Rebecca K. McDowell practiced consumer bankruptcy law for several years in the Eastern District of Michigan, representing Chapter 7 trustees as well as consumer debtors, before focusing her career on writing about the law and editing legal content. She has authored bankruptcy articles on Nolo.com and other bankruptcy sites in the Nolo Network. She holds a B.A. in English from Albion College and obtained her J.D. from Wayne State University Law School in Detroit.
Rebecca's Other Pages
Nolo's Bankruptcy Site
Articles By Rebecca McDowell
If you owe money on your car and you file for Chapter 7 bankruptcy, you must decide whether you want to keep your car or surrender it.
If you have a pension and you file for Chapter 7 bankruptcy, you can probably exempt at least some of your pension and protect it from the bankruptcy trustee.
Valuing your car, van, truck, motorcycle or other vehicle is an important part of a bankruptcy case; when you file for bankruptcy, you must include a list of everything you own and how much each item is worth.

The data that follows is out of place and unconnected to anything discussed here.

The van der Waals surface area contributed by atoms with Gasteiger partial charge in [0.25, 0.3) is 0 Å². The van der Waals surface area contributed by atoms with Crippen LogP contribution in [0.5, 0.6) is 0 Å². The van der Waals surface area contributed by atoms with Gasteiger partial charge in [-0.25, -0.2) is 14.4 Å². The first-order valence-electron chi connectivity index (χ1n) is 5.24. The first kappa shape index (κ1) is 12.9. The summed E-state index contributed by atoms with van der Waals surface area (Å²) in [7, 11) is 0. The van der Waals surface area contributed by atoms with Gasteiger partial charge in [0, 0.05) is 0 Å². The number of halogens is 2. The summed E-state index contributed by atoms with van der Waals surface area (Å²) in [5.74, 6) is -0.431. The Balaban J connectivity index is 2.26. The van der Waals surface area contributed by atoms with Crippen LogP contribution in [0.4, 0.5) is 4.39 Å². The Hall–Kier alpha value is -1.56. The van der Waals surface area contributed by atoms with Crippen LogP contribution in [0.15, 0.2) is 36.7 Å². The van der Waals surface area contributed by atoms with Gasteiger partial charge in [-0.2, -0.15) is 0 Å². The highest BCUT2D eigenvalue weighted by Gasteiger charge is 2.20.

If you file for Chapter 7 bankruptcy, you will most likely be able to exempt (protect) some equity in your car, van, truck, motorcycle, or other motor vehicle. If you can exempt enough equity, you'll be able to keep your car.
If you file Chapter 13 bankruptcy and you have debt with a cosigner, your bankruptcy could potentially affect the cosigner.
When you file bankruptcy, each creditor (the person or company to which you owe money) has a claim against your bankruptcy estate. This means that if there's any money in your estate, the bankruptcy trustee will use it to pay the creditors' claims. To get paid, each creditor must file a proof of claim form indicating how much you owe and the type of debt.
Filing bankruptcy can help you get rid of credit card debt; however, if you use your credit cards excessively knowing you intend to file bankruptcy, the credit card company can accuse you of fraud and take steps to make sure you still have to repay the debt.
Chapter 7 bankruptcy discharges most unsecured debts, like credit cards, and allows you to keep secured debts like car loans and home mortgages if you agree to repay the loans.
Properly valuing your home in both Chapter 7 and Chapter 13 bankruptcy is important. In some situations, your home's value will determine whether you can keep it, or whether you can strip junior mortgages off. Here's how to value real estate in bankruptcy.
A judgment lien is a type of security interest that a judgment creditor can obtain against your property. Below you can learn how a creditor gets a judgment lien, what property the lien can affect, and more.